• Address 720 East Locust Street | Milwaukee, WI 53212
  • Phone 414.263.5001
  • Hours Tue-Fri 11-8pm | Sat-Sun 12-5pm | Closed Mon
  • Hours Tue-Fri 11-8pm, Sat-Sun 12-5pm, Closed Mon
Event Calendar
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readings & workshops
April 10

Virtual Poetry Reading: Marilyn Chin

film & video
April 17

Virtual Film Screening: The Collection

readings & workshops
April 19 - May 10

Intergenerational Self-Collaboration: A Multi-Arts Workshop with Paul McComas

readings & workshops
April 24

Virtual Poetry Reading: Krystal Languell + Jennifer Nelson + Ae Hee Lee

film & video
April 25

Virtual Film Screening: Immortal Cupboard: In Search of Lorine Niedecker 

readings & workshops
April 29

Virtual Poetry Reading: Raquel Salas Rivera + Lara Mimosa Montes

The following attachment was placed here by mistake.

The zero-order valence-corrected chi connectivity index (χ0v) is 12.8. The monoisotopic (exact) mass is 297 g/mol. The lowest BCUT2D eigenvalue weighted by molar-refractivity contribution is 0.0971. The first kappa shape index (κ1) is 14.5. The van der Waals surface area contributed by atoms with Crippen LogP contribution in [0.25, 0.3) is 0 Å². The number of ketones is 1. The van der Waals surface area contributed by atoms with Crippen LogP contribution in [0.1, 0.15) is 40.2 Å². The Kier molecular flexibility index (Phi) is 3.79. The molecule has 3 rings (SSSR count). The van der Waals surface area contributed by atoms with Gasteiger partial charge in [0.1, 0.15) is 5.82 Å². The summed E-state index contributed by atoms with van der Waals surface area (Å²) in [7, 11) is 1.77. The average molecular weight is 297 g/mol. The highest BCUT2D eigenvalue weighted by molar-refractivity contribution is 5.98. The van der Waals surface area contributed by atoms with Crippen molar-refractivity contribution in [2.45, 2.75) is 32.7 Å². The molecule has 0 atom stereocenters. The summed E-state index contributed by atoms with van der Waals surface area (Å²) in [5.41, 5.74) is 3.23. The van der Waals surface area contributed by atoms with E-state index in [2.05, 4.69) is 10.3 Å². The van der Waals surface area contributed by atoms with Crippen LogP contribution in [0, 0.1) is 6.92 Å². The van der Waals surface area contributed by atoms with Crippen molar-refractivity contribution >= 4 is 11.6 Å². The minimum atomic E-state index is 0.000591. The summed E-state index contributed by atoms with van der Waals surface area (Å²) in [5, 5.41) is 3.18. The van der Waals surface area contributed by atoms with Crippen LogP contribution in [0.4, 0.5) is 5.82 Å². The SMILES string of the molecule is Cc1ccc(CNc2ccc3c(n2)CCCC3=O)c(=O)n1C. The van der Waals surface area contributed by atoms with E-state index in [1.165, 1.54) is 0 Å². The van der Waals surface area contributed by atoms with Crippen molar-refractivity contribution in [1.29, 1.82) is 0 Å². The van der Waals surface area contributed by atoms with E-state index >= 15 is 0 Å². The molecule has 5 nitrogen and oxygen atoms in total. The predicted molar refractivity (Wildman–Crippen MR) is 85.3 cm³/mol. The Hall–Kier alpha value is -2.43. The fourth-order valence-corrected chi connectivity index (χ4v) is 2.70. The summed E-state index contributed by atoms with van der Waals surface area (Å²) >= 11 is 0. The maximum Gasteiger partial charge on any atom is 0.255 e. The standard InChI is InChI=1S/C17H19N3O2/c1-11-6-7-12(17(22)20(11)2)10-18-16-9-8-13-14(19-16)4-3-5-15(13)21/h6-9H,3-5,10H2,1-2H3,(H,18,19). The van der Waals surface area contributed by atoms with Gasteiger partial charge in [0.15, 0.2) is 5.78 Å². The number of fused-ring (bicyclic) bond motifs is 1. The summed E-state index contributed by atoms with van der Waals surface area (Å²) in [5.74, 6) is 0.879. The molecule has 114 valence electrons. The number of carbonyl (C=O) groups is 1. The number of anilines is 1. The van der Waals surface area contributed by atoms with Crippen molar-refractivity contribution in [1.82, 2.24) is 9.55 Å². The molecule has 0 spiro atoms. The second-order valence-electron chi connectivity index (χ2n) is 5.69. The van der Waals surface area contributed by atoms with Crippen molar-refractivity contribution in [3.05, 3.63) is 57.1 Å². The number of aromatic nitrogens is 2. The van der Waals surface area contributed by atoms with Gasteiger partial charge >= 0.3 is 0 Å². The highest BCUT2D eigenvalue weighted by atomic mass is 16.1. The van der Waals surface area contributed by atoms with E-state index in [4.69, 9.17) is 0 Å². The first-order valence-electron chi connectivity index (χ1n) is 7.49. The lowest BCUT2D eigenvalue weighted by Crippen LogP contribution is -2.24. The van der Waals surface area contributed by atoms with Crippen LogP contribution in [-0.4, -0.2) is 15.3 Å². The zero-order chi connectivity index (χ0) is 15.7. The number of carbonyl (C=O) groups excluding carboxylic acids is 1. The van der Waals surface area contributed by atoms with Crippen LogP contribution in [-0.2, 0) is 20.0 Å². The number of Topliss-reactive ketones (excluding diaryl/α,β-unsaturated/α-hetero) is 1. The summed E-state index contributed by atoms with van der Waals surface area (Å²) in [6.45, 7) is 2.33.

Archived exhibitions
Feb 23 Thursday, February 23
7:00pm, $Give What You Can

River Paintings

We categorize a landscape by
how it strikes us:
inaccessible, traversable,
wanderable, or inhabitable.
Though a superb work can
belong to any of these
categories, a painting of a
forbidding outlook or a
mountain pass is less
significant than those whose
mountains seem wanderable
or dwellable.

-Guo Xi (Kuo Hsi), An Essay on Landscape Painting,
translated by Shio Sakanashi


Water is a living thing... 
- Guo Xi
 


The Milwaukee River, as an urban wanderer, is the source meditation for this year-long series of small works. There is something in this city waterway that reflects the humane (as copper reflects light and found metal and our desire for these), yet also submerges it, sublimates it.

I began and supplemented this work with an assembling of words and numbers, a kind of fluid inner journey through other expressions to images. These you'll find recreated from my studio walls, here in the gallery. 

[Mo Shui (Ink Water) by Marsha McDonald]

Guo Xi Black Water - Mo Shui (Ink Water)

Water is green in spring; jade green in summer; blue in autumn; and black in winter. 
-Guo Xi

Unaltered digital photos form a year-long record of the Milwaukee River. My intent was to create images that, while honestly en plein air, were also interior winter meditations.